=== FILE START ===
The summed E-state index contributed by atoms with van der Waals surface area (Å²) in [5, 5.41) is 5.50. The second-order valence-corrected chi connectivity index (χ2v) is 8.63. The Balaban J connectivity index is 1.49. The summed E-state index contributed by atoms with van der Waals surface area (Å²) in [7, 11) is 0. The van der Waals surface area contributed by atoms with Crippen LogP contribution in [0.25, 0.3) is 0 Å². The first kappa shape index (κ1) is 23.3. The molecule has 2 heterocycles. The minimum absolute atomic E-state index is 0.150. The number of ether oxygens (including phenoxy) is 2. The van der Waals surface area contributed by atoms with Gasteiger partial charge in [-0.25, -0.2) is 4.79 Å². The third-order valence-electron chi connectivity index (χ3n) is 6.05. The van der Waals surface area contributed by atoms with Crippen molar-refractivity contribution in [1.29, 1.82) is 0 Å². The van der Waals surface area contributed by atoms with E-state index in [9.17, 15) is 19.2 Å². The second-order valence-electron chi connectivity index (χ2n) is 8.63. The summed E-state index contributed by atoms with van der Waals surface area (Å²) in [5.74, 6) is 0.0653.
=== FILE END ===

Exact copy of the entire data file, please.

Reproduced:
The summed E-state index contributed by atoms with van der Waals surface area (Å²) in [5, 5.41) is 5.50. The second-order valence-corrected chi connectivity index (χ2v) is 8.63. The Balaban J connectivity index is 1.49. The summed E-state index contributed by atoms with van der Waals surface area (Å²) in [7, 11) is 0. The van der Waals surface area contributed by atoms with Crippen LogP contribution in [0.25, 0.3) is 0 Å². The first kappa shape index (κ1) is 23.3. The molecule has 2 heterocycles. The minimum absolute atomic E-state index is 0.150. The number of ether oxygens (including phenoxy) is 2. The van der Waals surface area contributed by atoms with Gasteiger partial charge in [-0.25, -0.2) is 4.79 Å². The third-order valence-electron chi connectivity index (χ3n) is 6.05. The van der Waals surface area contributed by atoms with Crippen molar-refractivity contribution in [1.29, 1.82) is 0 Å². The van der Waals surface area contributed by atoms with E-state index in [9.17, 15) is 19.2 Å². The second-order valence-electron chi connectivity index (χ2n) is 8.63. The summed E-state index contributed by atoms with van der Waals surface area (Å²) in [5.74, 6) is 0.0653.